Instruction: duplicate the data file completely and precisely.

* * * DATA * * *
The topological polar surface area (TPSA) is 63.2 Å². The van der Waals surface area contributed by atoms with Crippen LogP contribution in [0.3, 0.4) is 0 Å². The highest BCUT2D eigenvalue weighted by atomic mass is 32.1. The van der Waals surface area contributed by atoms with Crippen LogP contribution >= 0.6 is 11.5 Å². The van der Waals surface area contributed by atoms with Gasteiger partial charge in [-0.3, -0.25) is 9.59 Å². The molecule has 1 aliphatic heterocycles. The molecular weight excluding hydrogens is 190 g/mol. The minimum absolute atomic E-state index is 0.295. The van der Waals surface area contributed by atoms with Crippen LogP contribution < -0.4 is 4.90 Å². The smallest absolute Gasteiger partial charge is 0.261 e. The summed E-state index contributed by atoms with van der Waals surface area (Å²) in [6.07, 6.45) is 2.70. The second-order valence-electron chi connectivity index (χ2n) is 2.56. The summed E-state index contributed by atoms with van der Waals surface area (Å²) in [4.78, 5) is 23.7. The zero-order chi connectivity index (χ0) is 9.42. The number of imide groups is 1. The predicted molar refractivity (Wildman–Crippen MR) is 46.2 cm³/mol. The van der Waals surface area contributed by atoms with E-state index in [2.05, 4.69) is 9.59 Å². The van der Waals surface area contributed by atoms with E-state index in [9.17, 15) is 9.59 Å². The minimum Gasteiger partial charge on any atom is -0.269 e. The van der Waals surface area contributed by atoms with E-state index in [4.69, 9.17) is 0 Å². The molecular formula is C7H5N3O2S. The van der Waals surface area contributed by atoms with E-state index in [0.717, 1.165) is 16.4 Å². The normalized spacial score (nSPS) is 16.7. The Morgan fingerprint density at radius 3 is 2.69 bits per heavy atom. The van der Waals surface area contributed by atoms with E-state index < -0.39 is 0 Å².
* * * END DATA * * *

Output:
The topological polar surface area (TPSA) is 63.2 Å². The van der Waals surface area contributed by atoms with Crippen LogP contribution in [0.3, 0.4) is 0 Å². The highest BCUT2D eigenvalue weighted by atomic mass is 32.1. The van der Waals surface area contributed by atoms with Crippen LogP contribution >= 0.6 is 11.5 Å². The van der Waals surface area contributed by atoms with Gasteiger partial charge in [-0.3, -0.25) is 9.59 Å². The molecule has 1 aliphatic heterocycles. The molecular weight excluding hydrogens is 190 g/mol. The minimum absolute atomic E-state index is 0.295. The van der Waals surface area contributed by atoms with Crippen LogP contribution < -0.4 is 4.90 Å². The smallest absolute Gasteiger partial charge is 0.261 e. The summed E-state index contributed by atoms with van der Waals surface area (Å²) in [6.07, 6.45) is 2.70. The second-order valence-electron chi connectivity index (χ2n) is 2.56. The summed E-state index contributed by atoms with van der Waals surface area (Å²) in [4.78, 5) is 23.7. The zero-order chi connectivity index (χ0) is 9.42. The number of imide groups is 1. The predicted molar refractivity (Wildman–Crippen MR) is 46.2 cm³/mol. The van der Waals surface area contributed by atoms with E-state index in [2.05, 4.69) is 9.59 Å². The van der Waals surface area contributed by atoms with E-state index in [9.17, 15) is 9.59 Å². The minimum Gasteiger partial charge on any atom is -0.269 e. The van der Waals surface area contributed by atoms with E-state index in [4.69, 9.17) is 0 Å². The molecular formula is C7H5N3O2S. The van der Waals surface area contributed by atoms with E-state index in [0.717, 1.165) is 16.4 Å². The normalized spacial score (nSPS) is 16.7. The Morgan fingerprint density at radius 3 is 2.69 bits per heavy atom. The van der Waals surface area contributed by atoms with E-state index < -0.39 is 0 Å².